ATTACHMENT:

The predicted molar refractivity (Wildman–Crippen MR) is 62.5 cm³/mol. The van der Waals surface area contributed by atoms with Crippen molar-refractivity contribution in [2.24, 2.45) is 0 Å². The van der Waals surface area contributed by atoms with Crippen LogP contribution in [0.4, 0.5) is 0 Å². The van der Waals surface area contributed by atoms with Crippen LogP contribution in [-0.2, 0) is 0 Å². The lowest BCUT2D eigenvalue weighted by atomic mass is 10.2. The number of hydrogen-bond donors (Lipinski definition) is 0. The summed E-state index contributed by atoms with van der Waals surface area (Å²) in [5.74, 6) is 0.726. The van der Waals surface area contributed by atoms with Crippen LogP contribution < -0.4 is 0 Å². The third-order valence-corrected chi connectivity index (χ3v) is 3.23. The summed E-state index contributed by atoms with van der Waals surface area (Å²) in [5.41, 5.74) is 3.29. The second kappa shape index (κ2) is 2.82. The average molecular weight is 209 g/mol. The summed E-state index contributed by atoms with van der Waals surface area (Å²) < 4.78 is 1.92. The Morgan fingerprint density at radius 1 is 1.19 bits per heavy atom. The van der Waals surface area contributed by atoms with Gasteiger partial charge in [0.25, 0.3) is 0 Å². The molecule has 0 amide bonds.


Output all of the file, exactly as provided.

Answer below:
The predicted molar refractivity (Wildman–Crippen MR) is 62.5 cm³/mol. The van der Waals surface area contributed by atoms with Crippen molar-refractivity contribution in [2.24, 2.45) is 0 Å². The van der Waals surface area contributed by atoms with Crippen LogP contribution in [0.4, 0.5) is 0 Å². The van der Waals surface area contributed by atoms with Crippen LogP contribution in [-0.2, 0) is 0 Å². The lowest BCUT2D eigenvalue weighted by atomic mass is 10.2. The number of hydrogen-bond donors (Lipinski definition) is 0. The summed E-state index contributed by atoms with van der Waals surface area (Å²) in [5.74, 6) is 0.726. The van der Waals surface area contributed by atoms with Crippen LogP contribution < -0.4 is 0 Å². The third-order valence-corrected chi connectivity index (χ3v) is 3.23. The summed E-state index contributed by atoms with van der Waals surface area (Å²) in [5.41, 5.74) is 3.29. The second kappa shape index (κ2) is 2.82. The average molecular weight is 209 g/mol. The summed E-state index contributed by atoms with van der Waals surface area (Å²) < 4.78 is 1.92. The Morgan fingerprint density at radius 1 is 1.19 bits per heavy atom. The van der Waals surface area contributed by atoms with Gasteiger partial charge in [0.25, 0.3) is 0 Å². The molecule has 0 amide bonds.